The child did not answer — she simply trembled and cried — while Bem grew angrier, according to her testimony at a recent court hearing.
Bert Mansueto, the chief inspector of the Philippine National Police in Cadiz City, learned of the confrontation from a police officer who attended the Mass. Police officers were “immediately” sent to the church, he said, where they heard Buenacosa urging Bem not to press charges.
Police interviewed Bem and her daughter, using government social workers as intermediaries for the minor. In two statements, the child alleged a pattern of abuse, in the bathroom and Buenacosa’s private quarters: The priest would allegedly touch and kiss her private parts.
According to a transcript, the social worker asked the girl how many times this happened. She showed her 10 fingers and her teeth, gestures that police and the city prosecutor interpreted as the girl trying to indicate many incidents.
“She was consistent,” Mansueto said. His office opened an investigation that day.
The child was brought before a medical examiner at the city’s health office on the same day. The doctor, who specializes in gynecology, noted a gap in the area between the labia, a clear deviation from what should be seen in a child of that age.
Bem took the examiner’s handwritten note to a nurse for it to be transcribed. The nurse typed that the medical examiner found “no vaginal discharges” and “no lacerations” — but omitted the abnormality.
“I said to them, ‘Why did you write that? There’s something missing,’ ” Bem recalled. “They said, ‘Those were the results.’ ”
“They thought I didn’t know how to read,” Bem added. “It’s a good thing I studied.”
The nurse eventually entered the findings exactly as written by the medical examiner, Bem and the chief inspector of police said.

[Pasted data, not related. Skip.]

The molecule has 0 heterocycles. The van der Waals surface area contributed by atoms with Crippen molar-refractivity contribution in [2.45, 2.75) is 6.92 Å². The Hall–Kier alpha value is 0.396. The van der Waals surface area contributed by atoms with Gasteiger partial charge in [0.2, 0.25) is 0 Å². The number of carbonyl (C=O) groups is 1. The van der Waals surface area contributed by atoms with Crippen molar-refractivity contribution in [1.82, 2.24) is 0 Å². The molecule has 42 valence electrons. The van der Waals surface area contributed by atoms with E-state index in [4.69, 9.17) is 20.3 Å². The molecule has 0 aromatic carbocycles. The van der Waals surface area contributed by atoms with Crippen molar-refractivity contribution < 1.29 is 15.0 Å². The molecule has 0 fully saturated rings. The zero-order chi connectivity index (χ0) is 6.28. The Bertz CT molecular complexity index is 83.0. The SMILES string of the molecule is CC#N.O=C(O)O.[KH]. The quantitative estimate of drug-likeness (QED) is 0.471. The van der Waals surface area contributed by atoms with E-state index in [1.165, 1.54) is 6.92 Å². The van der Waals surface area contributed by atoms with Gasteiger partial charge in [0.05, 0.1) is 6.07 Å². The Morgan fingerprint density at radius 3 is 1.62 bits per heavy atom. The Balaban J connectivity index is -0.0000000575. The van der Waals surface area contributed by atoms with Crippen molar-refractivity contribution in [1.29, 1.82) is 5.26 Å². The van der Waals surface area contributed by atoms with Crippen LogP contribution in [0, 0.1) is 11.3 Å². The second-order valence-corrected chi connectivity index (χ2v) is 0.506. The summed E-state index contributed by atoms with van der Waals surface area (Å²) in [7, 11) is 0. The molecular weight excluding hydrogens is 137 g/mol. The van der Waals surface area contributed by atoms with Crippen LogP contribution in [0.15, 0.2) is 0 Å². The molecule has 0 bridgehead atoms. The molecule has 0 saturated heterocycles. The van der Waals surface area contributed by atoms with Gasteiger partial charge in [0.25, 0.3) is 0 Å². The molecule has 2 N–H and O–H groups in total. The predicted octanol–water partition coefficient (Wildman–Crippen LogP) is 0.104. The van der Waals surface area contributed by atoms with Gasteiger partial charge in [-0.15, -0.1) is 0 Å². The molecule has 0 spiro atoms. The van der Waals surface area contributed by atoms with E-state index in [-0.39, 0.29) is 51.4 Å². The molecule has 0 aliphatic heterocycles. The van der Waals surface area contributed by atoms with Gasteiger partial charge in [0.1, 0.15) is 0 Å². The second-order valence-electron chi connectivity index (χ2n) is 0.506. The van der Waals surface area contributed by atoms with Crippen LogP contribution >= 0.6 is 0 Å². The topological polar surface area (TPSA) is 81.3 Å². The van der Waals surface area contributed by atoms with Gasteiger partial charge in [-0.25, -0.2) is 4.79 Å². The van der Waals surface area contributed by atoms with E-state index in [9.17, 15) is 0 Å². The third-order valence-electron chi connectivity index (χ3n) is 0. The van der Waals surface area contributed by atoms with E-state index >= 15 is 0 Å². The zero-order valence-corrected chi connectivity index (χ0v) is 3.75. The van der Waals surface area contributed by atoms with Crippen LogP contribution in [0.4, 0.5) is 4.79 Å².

“That is the one piece of evidence that is very significant in this case,” Mansueto said. “We almost couldn’t pursue the case without it.”
Gerardo Alminaza, the bishop of the San Carlos Diocese, was attending a friend’s birthday party when he received a call from one of the almost four dozen parish priests he oversees.
It was Buenacosa. It was Feb. 23, 2019, a Saturday.
It was the first such case Alminaza had faced in his time as bishop. But, trained in the protocol, he rattled off a series of instructions. He told the distressed priest to celebrate a last Mass that Sunday. After that, Alminaza would relieve Buenacosa of his duties and dispatch another priest to take his place.
“I relieved him from the parish, not because we consider him guilty right away, because everyone has the right to due process,” the bishop said in an interview. “At the same time, we cannot take lightly the accusation, especially because it involves a [then] 4-year-old.”
Alminaza called an emergency meeting of priests in his diocese, who were rattled by the severity of the accusations. Buenacosa dialed in and protested his innocence over speakerphone before the clergymen.
Stressing the need for adherence to protocol and due process, Alminaza began his own investigation, in line with new Vatican rules that compel officials to report cases of alleged clergy sexual abuse.
Alminaza has provided periodic updates on the case to the Vatican. He is also setting up an office where people can report suspected cases of abuse, something that will become mandatory for every diocese worldwide in June.
“I have no doubt of the seriousness of Pope Francis and the people who are helping him [on clergy sexual abuse],” Alminaza said. “Because who wants to have child abuse happening in your community? It is really something abhorrent.”
Vatican spokesman Matteo Bruni said the priest has been “subjected to cautionary measures, in order to prevent any contact with minors.”
“As in other similar cases,” Bruni added, “the local bishop may be waiting for the outcome of the civil procedure in order to acquire information that may assist” in any action by the church.
Buenacosa now lives in the diocese quarters, about three hours from Cadiz City, with Alminaza and other clergy and staff. The bishop says he is committed to impartiality and is advocating for everyone involved.
“What is at stake here? The life of a 4-year-old and her family, who is very much wounded and hurt,” Alminaza said. “And, on the other hand, the future ministry of our priest, as well.”
This is not the first time the bishop has counseled Buenacosa on alleged improper behavior. Faced with gossip that he had girlfriends, Buenacosa opened up to the bishop on challenges in his vocation, Alminaza said. None of the gossip involved children.